The Israelites’ first battle in their conquest of the Promised Land famously came at Jericho (Joshua 6:1-27). Jericho presented the unique problem of being defended by casement walls, a system by which an inner and outer wall running together protected the city.
Foregoing the traditional methods of capturing walled cities that would incorporate scaling ladders and battering rams, God provided the Israelites with a unique strategy. He gave them very explicit instructions to march around the city silently for six days and on the seventh day to circle the town seven times, shout loudly, and await for the walls to fall (Joshua 6:2-5).
This command seems to not only have no logical rationale but drawbacks as it eliminates the element of surprise and could fatigue the soldiers. This tactic has never been utilized before or since.
Have you ever felt God asking you to do something that would appear foolish? Did you do it? What does this say of your faith?
By faith the walls of Jericho fell down after they had been encircled for seven days. (Hebrews 11:30, NASB)
Did the marching serve any strategic function?
In Battles of the Bible, Chaim Herzog (1918-1997) & Mordechai Gichon (b. 1922) theorize that the marching would be seen as a religious progression and after lulling the enemy into a false sense of security for six days, the breaking of the pattern would be shocking on the seventh (p. 48). It would be like a baseball pitcher throwing many pitches in one location and disorienting the batter by changing that spot. There is a later example of this tactic in Julius Sextus Frontinus (40-103)’s Stratagems (I.IV.8) suggesting its use in antiquity.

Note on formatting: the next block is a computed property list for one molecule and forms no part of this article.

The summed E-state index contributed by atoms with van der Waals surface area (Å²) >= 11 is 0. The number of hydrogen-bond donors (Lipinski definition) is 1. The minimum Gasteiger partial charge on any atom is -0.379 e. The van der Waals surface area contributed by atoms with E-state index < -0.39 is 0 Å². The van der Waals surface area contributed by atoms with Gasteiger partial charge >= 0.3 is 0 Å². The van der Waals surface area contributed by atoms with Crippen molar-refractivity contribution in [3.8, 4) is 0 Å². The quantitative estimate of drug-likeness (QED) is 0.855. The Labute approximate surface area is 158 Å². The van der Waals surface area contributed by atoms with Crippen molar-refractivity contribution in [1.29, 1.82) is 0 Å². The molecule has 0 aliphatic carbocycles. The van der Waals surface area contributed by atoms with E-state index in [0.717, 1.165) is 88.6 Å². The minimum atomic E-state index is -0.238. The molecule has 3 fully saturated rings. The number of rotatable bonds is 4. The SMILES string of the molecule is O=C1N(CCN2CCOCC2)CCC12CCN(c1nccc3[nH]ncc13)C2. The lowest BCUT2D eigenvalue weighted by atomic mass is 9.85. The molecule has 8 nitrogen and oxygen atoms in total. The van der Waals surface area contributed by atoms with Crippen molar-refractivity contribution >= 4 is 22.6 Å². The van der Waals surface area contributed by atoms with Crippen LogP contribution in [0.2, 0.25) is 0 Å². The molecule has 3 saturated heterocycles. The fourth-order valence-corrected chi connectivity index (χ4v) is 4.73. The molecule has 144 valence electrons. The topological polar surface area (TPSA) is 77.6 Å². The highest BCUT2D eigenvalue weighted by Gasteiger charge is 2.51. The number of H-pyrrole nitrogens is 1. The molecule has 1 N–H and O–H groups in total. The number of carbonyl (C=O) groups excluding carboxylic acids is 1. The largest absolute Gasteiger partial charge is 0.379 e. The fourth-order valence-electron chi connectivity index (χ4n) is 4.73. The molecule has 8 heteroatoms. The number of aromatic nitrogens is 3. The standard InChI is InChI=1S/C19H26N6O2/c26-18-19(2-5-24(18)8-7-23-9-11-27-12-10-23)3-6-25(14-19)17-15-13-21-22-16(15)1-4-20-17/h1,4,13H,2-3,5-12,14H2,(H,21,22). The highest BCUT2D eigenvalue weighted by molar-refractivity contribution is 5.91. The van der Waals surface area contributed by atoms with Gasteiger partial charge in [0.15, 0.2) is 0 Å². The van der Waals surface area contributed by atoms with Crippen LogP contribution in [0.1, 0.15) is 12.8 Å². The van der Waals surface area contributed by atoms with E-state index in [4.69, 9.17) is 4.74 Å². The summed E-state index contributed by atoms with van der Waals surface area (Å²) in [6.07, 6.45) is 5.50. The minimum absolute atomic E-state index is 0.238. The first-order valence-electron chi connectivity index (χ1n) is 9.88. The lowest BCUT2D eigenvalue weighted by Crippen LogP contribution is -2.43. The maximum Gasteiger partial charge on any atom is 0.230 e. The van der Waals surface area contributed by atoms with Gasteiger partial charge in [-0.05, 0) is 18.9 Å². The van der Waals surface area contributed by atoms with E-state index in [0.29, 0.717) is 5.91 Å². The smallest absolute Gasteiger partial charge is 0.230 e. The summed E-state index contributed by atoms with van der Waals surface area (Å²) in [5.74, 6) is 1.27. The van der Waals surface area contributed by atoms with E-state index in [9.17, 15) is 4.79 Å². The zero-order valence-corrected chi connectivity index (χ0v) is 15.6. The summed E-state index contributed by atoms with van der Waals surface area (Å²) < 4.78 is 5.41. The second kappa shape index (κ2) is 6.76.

Military historian Richard A. Gabriel developed his own theory on the marching by reading between the Biblical lines (The Military History of Ancient Israel, p. 131). Gabriel postulates that the army’s protest marches created a diversion allowing special ops forces to enter the city through Rahab’s scarlet cord (Joshua 2:18, 21). He notes that while the Bible says the function of the cord was to indicate which family to spare in the extermination, there would be no need for the cord on the outside of the city as the battle would be fought inside. Instead, Gabriel argues that it signaled the entrance point to the city. After six days of infiltration, a strong contingent would be inside the gates and at the sound of the trumpet could overtake the city from within and open the gates. Gabriel interprets the walls tumbling down as a metaphor for the city’s defenses depleting. While Gabriel plays fast and loose with the Biblical text, he does provide a military reason for the Israelites’ marching orders.
Did the marching serve any function or was it merely a way for God to test the faith of God’s people? Do God’s mandates have a practical function or are they arbitrary?